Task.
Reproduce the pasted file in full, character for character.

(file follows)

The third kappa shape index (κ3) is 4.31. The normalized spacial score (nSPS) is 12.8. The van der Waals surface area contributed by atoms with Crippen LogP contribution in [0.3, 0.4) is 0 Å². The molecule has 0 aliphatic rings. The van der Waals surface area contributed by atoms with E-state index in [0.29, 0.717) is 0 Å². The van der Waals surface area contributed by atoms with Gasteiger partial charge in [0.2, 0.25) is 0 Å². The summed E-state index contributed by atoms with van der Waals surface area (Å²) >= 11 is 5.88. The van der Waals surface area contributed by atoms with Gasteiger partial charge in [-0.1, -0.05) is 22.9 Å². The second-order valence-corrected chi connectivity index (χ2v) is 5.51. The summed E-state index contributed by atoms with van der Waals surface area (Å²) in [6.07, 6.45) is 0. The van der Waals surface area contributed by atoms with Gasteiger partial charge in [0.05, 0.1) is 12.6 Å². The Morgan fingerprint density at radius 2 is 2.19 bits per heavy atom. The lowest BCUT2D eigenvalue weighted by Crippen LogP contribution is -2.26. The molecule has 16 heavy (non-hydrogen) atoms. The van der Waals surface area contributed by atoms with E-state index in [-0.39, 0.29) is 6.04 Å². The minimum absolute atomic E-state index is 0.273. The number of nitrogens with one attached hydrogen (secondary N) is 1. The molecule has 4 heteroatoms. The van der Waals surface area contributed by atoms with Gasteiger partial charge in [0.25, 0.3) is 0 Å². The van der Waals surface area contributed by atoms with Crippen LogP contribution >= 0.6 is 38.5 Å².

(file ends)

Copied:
The third kappa shape index (κ3) is 4.31. The normalized spacial score (nSPS) is 12.8. The van der Waals surface area contributed by atoms with Crippen LogP contribution in [0.3, 0.4) is 0 Å². The molecule has 0 aliphatic rings. The van der Waals surface area contributed by atoms with E-state index in [0.29, 0.717) is 0 Å². The van der Waals surface area contributed by atoms with Gasteiger partial charge in [0.2, 0.25) is 0 Å². The summed E-state index contributed by atoms with van der Waals surface area (Å²) >= 11 is 5.88. The van der Waals surface area contributed by atoms with Gasteiger partial charge in [-0.1, -0.05) is 22.9 Å². The second-order valence-corrected chi connectivity index (χ2v) is 5.51. The summed E-state index contributed by atoms with van der Waals surface area (Å²) in [6.07, 6.45) is 0. The van der Waals surface area contributed by atoms with Gasteiger partial charge in [0.05, 0.1) is 12.6 Å². The Morgan fingerprint density at radius 2 is 2.19 bits per heavy atom. The lowest BCUT2D eigenvalue weighted by Crippen LogP contribution is -2.26. The molecule has 16 heavy (non-hydrogen) atoms. The van der Waals surface area contributed by atoms with E-state index in [-0.39, 0.29) is 6.04 Å². The minimum absolute atomic E-state index is 0.273. The number of nitrogens with one attached hydrogen (secondary N) is 1. The molecule has 4 heteroatoms. The van der Waals surface area contributed by atoms with Gasteiger partial charge in [0.25, 0.3) is 0 Å². The van der Waals surface area contributed by atoms with Crippen LogP contribution >= 0.6 is 38.5 Å².